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Talking Self-Aware Art And Realistic Apocalypses With Jesse Darling

The artist's recent exhibition, "Not Long Now," resembles a resource-starved disaster scenario.

Installation view of ‘Not Long Now’ at Limazulu, London.

A cursory glance at Jesse Darling’s expansive body of work reveals extensive cross-media, cross-platform bursts of objects, images, video, performance, writing, rants, raves, posts, poetry, and a handful of selfies semi-collected for public viewing on her personal blog archive bravenewwhatever.tumblr.com.

For her latest exhibition, Not Long Now at Limazulu, a live/work project space in London, Jesse continues to explore structures and their context through a series of sculptural works. Resembling a jury-rigged hospital interior in the midst of a resource-starved disaster scenario, Not Long Now resembles less the futuristic collapse fantasy and tech fetishism of recent Hollywood fare like ElysiumOblivionAfter Earth et al., and more so an abstracted analog of the ‘current situation.' 

If Darling’s work seems disparate or, at times, half-complete, it is entirely intentional, or, in the least, it is self-aware of and embraces it’s own ‘in progress’ status. It is often the nature of younger artists engaged in similar dialogues as Jesse to favor output and ubiquity over singular objects or monumental statements. Quite the opposite of a dilettante however, Darling relentlessly explores the nature of living in a time of over-acceleration and financial and societal instability by embracing these traumas and externalizing them wherever, whenever and however she can.

Hyper-awareness is a foundational element to Darling’s body of work. The examination of context bleeds through in some form in each post, every video and across most social media networks. With this in mind, approaching Darling’s work is less about the appreciation of a singular image, object or text (though the latter being some of my favorite hybrid observational/academic essays exploring the ramifications of networked culture post-social media on gender, the military industrial complex and global spectacle and the commodification cycle of the avant-garde), and more so about getting caught up in the constantly updating feed, accepting the acceleration and hashing it out over why you’re here, what you’re bringing to the table, and what your specific table is actually made of.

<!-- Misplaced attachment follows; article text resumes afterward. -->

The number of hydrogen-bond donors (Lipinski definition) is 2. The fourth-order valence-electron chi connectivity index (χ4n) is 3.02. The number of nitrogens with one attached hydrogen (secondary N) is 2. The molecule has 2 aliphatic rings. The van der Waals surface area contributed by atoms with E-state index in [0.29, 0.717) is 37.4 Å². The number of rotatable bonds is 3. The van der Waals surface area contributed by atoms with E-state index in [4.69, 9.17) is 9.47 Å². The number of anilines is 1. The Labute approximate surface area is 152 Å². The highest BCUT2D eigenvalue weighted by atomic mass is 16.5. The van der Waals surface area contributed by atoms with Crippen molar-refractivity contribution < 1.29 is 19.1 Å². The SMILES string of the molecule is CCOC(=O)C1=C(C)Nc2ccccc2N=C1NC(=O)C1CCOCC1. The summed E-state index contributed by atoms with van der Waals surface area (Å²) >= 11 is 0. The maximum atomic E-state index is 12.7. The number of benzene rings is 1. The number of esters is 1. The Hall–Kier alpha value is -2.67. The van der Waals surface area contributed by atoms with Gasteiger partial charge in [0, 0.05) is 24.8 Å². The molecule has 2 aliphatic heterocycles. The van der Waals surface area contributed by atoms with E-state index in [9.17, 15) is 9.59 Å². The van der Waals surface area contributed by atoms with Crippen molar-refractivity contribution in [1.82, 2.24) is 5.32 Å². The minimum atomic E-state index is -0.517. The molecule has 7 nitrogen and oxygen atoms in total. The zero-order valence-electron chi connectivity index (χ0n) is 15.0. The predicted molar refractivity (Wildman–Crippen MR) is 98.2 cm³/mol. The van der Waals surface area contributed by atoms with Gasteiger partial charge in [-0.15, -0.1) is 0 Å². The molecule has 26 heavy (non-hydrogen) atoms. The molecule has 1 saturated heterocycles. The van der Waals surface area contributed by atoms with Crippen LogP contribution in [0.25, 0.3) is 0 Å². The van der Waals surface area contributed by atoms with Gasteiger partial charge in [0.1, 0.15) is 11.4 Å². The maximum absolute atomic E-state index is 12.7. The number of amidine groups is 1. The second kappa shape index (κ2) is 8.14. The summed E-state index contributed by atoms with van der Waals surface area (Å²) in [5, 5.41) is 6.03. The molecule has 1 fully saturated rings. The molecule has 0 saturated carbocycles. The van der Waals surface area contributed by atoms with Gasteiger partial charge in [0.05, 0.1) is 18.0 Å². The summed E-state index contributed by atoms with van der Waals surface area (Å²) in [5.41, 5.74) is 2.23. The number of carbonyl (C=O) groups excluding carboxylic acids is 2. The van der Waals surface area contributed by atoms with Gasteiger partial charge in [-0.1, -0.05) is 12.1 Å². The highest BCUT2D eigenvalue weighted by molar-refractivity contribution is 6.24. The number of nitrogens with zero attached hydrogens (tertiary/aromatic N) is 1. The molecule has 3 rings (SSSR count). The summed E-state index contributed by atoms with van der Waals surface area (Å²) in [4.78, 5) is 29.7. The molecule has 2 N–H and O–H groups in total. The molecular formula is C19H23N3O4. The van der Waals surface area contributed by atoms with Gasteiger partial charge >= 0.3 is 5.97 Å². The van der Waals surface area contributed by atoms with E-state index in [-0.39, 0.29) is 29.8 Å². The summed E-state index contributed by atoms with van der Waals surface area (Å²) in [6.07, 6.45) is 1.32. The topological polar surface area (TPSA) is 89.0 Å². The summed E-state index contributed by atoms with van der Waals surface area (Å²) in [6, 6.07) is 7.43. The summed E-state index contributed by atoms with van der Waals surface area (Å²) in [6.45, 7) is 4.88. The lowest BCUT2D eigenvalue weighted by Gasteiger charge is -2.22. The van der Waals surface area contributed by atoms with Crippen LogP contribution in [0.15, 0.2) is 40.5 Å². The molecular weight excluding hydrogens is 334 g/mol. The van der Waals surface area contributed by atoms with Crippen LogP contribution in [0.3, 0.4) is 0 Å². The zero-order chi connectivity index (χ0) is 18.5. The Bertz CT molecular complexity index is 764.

The Creators Project talked with Darling about her recent work, and revelled in the piles along with her.

Detail of work from ‘Not Long Now’

The Creators Project: Your work is wholly aware and at times entirely concerned with the minutiae of the structures and systems that formulate it into being. From your own body to the materials of construction, your medium can be seen as the physical and sociological architecture of these structures and your method the pulling apart and examining of its components.

In the past, you have compared ideological and digital network structures to physical architectures (as seen in "Arcades, Mall Rats and Tumblr Thugs"). With this in mind, can you speak about some of the materials you used and the construction process in making the works in your latest show Not Long Now at Limazulu? How do the specific materials relate outside of themselves, with one another, and with you?

Jesse Darling: I guess I feel like the materials and objects in my installations are inextricable from the context surrounding them. During the install, I stayed at Limazulu (which is a communal living project as well as a gallery space) for a kind of unofficial residency, and this was very much part of it somehow.

There were some concrete resources available through this community which I couldn't have done without (tool loan, skill-share, second opinions), but mostly I was thinking a lot about the mesh or network or connective tissue of community, analogized in the sculptures by the connective electrical wiring. All the sculptures were connected together and kept alive, or alight, by this connection; plugged into a single source, united by the grid.

For me there's also a poetic sense to the materials; using steel tube and aluminum cable and bungee cords to support inflatable packing sachets, sheet plastic and insulation materials (all things that are supposed to keep other things whole or clean or safe or warm) feels truthful and good and sad and complicated, like hold tight my darlings, you know?

Limazulu is in the warehouse district of Tottenham (one of the poorer London boroughs), part of which is still used for light industry and manufacturing. I found a lot of the materials around there—for example, I found the sash windows out the back of the unit, where a restorer had put them out in some kind of glass graveyard for the waste disposal. The whitewash is something you see on windows all over London where shops have gone out of business, but the paint I'm using is the paint that gets used for galleries and art fairs.